Updated 3/24/12 Selecting the Best Aperture for Solar Imaging


Most of the time, solar imagers are faced with less than optimal seeing and must back off on the magnification of the projected image on to the CCD/CMOS sensor. When the seeing is really bad, most of the time we are shooting only a full disk shot, or not at all. To help improve the odds of getting the best image possible on any given seeing situation, we constructed a series of aperture stops made from foam board, with hole sizes ranging from one inch to 5 inches, and of course - full aperture with no stop is six inches. On a clear Saturday morning the seeing was very poor - 1/5 where 1 is very bad and 5 is perfectly still, we tested the stops with the 2.5x Televue Powermate Barlow to determine the effect it would have on the highly magnified images. If the seeing was perfect, one would expect that as the aperture is increased, the resolution will go up, and the sharpest image would be with the six inch full aperture. However if the seeing is poor, the seeing cells in the upper atmosphere would determine the optimal size of the aperture for sharpest image. In practice, this is what occurred and on this mornings 1/5 seeing, the four inch size was the sharpest. For this test, the brightness was adjusted after the stop was installed to yield the identical histogram when the original AVI files were recorded. Below is the images from this test. They are cropped to half frame size so you can see the effects more clearly, all images were automatically processed in AVIStack, and the exact same amount of wavelet processing was performed on each in Registax. In Photoshop, the brightness of each image was made similar and rescaled to the posting size here.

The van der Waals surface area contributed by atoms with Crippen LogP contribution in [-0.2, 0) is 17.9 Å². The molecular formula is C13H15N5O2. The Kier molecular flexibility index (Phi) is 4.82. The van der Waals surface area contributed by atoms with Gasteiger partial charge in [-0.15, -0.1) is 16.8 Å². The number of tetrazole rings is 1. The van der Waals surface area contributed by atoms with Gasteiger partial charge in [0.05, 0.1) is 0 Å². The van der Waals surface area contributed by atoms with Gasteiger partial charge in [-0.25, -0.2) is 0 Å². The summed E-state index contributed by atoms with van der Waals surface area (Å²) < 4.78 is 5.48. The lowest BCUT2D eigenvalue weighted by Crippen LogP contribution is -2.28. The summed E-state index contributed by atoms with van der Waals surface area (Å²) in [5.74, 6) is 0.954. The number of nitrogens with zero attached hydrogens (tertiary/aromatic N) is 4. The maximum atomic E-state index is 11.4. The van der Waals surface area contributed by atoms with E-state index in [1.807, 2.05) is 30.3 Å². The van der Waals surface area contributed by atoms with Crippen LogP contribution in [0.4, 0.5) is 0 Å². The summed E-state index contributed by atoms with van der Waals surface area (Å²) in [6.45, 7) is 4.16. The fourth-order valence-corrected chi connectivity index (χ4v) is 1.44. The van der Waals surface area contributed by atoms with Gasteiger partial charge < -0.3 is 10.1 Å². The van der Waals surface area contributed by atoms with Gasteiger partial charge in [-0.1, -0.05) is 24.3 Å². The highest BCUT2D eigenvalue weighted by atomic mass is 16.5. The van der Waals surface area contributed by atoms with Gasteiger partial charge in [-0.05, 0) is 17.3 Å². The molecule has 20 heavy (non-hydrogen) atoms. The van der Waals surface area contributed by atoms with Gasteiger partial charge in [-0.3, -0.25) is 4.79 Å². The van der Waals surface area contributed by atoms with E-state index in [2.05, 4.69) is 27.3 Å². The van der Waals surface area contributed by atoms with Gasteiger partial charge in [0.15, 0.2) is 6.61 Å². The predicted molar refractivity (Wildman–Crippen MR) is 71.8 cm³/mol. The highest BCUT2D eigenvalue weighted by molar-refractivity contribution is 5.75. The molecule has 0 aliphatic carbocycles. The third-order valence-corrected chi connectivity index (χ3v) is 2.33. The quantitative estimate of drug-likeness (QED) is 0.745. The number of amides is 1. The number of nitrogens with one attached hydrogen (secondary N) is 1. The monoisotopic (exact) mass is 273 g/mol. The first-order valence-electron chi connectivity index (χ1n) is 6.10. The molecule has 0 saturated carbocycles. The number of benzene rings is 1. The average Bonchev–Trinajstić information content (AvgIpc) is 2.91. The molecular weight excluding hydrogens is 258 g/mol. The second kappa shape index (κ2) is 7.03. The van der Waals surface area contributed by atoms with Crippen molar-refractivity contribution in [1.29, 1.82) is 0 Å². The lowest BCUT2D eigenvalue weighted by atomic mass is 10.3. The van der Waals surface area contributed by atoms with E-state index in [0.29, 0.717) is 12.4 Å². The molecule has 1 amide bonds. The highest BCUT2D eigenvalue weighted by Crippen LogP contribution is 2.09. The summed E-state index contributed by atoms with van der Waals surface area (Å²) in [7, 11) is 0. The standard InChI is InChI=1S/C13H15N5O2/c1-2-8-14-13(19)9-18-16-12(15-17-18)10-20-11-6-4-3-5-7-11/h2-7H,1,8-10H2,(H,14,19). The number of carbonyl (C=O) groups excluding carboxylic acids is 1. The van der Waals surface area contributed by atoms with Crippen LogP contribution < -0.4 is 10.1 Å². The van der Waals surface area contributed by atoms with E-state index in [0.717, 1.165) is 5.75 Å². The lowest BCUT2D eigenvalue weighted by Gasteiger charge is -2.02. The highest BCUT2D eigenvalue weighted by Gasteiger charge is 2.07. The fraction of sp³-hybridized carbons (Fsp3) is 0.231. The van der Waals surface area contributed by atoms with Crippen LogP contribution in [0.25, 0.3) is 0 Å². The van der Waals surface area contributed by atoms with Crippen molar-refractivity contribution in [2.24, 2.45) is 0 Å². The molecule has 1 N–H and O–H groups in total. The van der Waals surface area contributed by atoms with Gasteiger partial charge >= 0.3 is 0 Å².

One inch aperture stop

 Two inch aperture stop

 80mm aperture stop

 Four inch aperture stop

 Five inch aperture stop

 Full Six inches aperture

Finally, here is the overall sharpest image with the 4 inch aperture after normal finishing processing in Photoshop:

Six inch AR152 Explore Scientific Refractor, DMK51 CCD camera, Payson Arizona


From what I can tell, it would be prudent to have available as standard equipment a set of stops ranging from half the aperture upwards such that when poor seeing presents itself, you are able to better deal with it and shoot the sharpest images possible for that date. They are inexpensive to make, and can simply be taped over the front of the dew cap when needed!

Final image - I found it quite humorous to see the six inch stopped down to a one inch aperture:

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